Friday, May 21, 2010
Tuesday, May 18, 2010
Please note: green grass, an uncomfortable looking cow, and a north facing hoof.
Checking heifers in January generally involves every article of warm clothing one owns and a flashlight. As well as my own personal fantasies about adding a windshield to the Trekker to make our late night checks more tolerable. Yep, I'm a big whiner when it comes to winter. I'll do better. I just don't have Mr. O's steely resolve yet. So after acquiring a new heifer last spring that was a bit out of sync with the rest of our herd I was happy to be wearing these during my most recent heifer checks.
Forgive me for not appreciating the "miracle of birth" in the dead of winter. But unless a cow is having trouble or needs to come into the barn for a closer look, I'm not too interested in sticking around. I'll come back and check in two hours. If I don't bribe Mr. O to take my shift. A dozen Oatmeal Crisp Cookies = two night heifer checks.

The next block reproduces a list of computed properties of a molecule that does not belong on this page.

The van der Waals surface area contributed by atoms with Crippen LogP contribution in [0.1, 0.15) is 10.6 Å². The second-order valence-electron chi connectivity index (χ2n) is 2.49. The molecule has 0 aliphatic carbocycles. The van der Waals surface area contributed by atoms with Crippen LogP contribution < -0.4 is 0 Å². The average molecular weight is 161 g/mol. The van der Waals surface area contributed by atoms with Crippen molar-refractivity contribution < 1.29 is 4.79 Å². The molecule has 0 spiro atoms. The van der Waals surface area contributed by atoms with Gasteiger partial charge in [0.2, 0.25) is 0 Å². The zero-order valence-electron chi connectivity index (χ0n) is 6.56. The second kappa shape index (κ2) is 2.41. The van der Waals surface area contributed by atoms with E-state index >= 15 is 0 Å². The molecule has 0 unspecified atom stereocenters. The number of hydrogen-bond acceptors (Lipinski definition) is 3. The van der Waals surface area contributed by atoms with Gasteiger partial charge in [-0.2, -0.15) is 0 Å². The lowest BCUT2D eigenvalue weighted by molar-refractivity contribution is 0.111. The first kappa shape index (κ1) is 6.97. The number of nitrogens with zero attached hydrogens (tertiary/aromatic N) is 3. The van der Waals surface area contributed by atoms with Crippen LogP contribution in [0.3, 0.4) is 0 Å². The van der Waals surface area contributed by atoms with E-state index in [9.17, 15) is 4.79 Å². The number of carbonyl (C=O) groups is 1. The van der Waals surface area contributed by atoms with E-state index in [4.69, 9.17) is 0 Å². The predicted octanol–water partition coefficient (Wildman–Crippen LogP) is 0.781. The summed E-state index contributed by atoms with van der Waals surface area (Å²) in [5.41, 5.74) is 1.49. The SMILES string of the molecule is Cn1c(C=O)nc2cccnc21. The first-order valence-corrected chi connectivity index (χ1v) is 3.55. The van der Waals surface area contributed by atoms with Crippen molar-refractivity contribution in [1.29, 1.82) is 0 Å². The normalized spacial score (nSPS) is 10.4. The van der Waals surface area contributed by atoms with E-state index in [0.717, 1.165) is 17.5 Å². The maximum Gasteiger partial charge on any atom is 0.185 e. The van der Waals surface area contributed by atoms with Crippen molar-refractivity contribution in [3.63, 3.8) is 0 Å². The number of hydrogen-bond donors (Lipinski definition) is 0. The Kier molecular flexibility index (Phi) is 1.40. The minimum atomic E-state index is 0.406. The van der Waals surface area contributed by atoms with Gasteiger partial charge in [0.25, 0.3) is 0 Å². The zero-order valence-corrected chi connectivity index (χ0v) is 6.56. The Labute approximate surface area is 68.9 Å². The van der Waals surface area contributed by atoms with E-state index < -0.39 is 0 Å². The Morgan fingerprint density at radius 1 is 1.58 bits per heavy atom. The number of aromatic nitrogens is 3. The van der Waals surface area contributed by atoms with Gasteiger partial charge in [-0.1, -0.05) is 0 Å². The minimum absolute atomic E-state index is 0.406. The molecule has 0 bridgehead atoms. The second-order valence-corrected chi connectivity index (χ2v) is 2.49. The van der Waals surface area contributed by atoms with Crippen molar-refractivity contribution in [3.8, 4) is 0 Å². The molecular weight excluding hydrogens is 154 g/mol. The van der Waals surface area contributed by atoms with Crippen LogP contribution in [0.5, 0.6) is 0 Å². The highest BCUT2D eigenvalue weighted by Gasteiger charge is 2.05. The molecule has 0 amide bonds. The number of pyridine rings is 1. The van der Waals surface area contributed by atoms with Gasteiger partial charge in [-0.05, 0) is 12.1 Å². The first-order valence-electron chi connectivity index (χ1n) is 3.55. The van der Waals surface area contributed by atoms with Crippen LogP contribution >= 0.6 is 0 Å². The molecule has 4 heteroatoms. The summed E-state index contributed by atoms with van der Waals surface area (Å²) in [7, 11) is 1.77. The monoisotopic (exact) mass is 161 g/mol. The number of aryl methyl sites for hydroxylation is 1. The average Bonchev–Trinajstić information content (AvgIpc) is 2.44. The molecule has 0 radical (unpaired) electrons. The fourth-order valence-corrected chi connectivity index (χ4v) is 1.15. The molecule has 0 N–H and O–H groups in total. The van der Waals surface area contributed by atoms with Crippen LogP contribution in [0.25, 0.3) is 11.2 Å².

This day in May however was different. Warm even. So I thought I'd stick around a bit and see what I was missing. I'll spare you those pictures. It's a family show. But as we gathered her in a smaller pen and hid in the shade of the barn, I could only wonder why the heck we don't do this every May.
This cow proves to be a great mom. She gets right up and begins to clean her calf. She also assumes a bit of an attitude. Something that reminds me of a story about my sister-in-law watching my two-year old nephew in the "Under Six-Year Old" ball pit at the museum.
Without any practical experience at motherhood, I'm not without a great deal of respect for the moms at our ranch. They are comforters, nourishers, and protectors. And clearly we couldn't run the place without them.
When I hear people far away from the farm talk about how we treat our cattle, I can't help but think of the cows we care for everyday and the work they do for us. We treat them ethically around the clock not because it's best for our bottom line, but because it's the right thing to do. After all ranchers are also comforters, nourishers, and protectors.